Today, most Indian land is trust land held by the United States government. The federal government holds the legal title to the land but operates it for the benefit of tribes or individuals. There are over 52 million acres of federal land held in trust for Native Americans by the federal government as Indian reservations. Other land is held in trust as allotments, which are owned by specific individuals. Some sacred sites are found on this land.
Many sacred sites in the western United States are on public land, which is subject to logging and mining, as well as recreational use. This creates the constant danger that sacred sites might be destroyed. Other sites are on private land, and their use is up to the discretion of the landowners.
The federal government has agreed to do more protect Native American sacred sites. In 2010, the U.S. government signed the United Nations Declaration on the Rights of Indigenous People. This declaration states that indigenous people have the right to practice and teach their religious and spiritual traditions and the right to maintain and use traditional religious and cultural sites.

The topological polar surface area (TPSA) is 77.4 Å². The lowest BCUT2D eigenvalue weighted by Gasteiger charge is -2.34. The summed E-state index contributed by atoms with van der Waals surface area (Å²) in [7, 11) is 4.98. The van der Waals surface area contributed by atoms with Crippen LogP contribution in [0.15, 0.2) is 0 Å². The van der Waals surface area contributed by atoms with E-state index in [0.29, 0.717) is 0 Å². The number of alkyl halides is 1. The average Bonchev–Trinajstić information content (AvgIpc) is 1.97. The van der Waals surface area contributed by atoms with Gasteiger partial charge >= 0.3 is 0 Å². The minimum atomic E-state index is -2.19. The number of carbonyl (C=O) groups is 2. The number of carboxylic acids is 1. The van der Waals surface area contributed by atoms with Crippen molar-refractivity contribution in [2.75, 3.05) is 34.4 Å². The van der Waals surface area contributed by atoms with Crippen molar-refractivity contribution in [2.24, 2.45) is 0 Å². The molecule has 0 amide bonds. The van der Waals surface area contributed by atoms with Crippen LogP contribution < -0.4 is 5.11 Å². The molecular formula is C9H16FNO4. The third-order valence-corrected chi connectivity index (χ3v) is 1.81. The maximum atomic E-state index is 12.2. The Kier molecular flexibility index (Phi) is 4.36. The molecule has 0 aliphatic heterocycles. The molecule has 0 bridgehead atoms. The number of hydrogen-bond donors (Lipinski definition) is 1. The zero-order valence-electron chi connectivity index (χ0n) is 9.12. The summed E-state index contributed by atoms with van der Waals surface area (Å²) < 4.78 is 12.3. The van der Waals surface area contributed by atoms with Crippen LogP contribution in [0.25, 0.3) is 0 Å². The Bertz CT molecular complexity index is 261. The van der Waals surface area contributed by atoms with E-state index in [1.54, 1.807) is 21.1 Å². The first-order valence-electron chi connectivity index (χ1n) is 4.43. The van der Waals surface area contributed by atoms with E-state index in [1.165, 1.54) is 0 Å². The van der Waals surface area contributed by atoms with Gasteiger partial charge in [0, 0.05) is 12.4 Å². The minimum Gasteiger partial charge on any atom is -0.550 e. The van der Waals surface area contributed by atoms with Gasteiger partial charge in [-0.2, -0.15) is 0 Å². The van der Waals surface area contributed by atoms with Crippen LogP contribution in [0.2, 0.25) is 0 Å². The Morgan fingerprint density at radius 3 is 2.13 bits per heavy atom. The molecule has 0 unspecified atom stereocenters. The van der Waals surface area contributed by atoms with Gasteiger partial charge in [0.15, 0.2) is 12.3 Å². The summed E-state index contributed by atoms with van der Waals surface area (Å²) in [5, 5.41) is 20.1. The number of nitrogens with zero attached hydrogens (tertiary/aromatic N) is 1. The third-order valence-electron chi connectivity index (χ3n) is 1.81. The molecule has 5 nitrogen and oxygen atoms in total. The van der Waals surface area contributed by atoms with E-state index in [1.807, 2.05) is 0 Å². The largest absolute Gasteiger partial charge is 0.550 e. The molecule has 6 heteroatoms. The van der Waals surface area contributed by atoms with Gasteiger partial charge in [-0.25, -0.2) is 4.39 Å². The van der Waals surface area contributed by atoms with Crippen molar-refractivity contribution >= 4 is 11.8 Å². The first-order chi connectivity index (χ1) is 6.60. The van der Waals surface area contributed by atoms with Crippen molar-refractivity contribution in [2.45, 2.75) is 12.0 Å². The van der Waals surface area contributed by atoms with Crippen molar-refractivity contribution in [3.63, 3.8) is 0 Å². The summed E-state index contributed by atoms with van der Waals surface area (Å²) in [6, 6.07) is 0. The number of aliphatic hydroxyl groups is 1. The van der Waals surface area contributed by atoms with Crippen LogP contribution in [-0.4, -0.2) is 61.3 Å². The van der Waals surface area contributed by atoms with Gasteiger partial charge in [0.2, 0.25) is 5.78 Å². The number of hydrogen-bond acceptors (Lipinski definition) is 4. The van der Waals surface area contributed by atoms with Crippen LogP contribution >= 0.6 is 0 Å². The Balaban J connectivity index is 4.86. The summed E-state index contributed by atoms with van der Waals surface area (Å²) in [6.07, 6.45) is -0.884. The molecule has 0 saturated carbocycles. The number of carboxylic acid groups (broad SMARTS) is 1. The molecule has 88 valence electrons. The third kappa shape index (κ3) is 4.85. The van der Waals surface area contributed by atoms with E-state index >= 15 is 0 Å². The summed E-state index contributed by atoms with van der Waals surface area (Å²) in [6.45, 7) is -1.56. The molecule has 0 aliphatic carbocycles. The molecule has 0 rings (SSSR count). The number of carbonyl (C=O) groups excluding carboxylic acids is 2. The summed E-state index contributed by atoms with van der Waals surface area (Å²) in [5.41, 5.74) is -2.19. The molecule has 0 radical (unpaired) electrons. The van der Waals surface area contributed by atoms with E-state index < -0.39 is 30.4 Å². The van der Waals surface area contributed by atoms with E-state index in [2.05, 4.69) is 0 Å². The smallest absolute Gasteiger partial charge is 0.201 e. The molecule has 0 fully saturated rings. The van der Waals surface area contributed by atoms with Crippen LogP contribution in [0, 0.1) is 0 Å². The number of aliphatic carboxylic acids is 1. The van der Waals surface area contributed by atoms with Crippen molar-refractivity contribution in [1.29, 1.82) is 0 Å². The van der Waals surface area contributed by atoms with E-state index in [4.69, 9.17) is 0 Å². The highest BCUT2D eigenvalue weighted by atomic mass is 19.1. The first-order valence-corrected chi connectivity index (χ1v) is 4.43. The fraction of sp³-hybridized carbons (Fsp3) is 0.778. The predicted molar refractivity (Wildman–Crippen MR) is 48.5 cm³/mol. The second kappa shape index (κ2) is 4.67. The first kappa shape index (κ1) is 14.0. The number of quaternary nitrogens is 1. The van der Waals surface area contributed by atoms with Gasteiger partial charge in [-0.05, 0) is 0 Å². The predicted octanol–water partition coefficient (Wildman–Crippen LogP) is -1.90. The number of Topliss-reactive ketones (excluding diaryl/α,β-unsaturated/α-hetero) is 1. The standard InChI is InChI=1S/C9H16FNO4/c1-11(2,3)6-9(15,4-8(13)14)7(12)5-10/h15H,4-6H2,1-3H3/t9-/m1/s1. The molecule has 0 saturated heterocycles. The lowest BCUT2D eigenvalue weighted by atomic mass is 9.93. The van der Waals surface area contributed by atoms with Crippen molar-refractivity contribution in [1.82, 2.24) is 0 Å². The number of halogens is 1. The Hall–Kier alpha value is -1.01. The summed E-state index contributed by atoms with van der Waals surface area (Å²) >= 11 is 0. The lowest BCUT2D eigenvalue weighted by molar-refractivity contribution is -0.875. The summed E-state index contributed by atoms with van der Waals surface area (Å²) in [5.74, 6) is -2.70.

In 2012, the Departments of Defense, Interior, Agriculture, and Energy and the Advisory Council on Historic Preservation agreed that they would collaborate among themselves on the protection of sacred sites. The agencies had numerous conferences and other communications with Indian tribes and eventually produced several documents and policies intended to coordinate this effort. These policies are aimed at anyone who manages land containing sacred sites, including state and local officials, developers, and private citizens.
These guidlines recommend that land managers learn about the sacred sites in their area by contacting Indian tribes to ask whether they have any historical or cultural interests in specific locations. At the same time, it is important to recognize that some information about sacred sites is private and in fact is protected by law. Respecting local customs is important. There might be feast days associated with traditional practices at a site. Access might be limited to certain times. Certain uses of the land, such as rock climbing, might be considered disrespectful. Visitors should respect objects such as prayer bundles. No one should dig up plants or take rocks without permission. Official permits are required to take anything from federal or state land.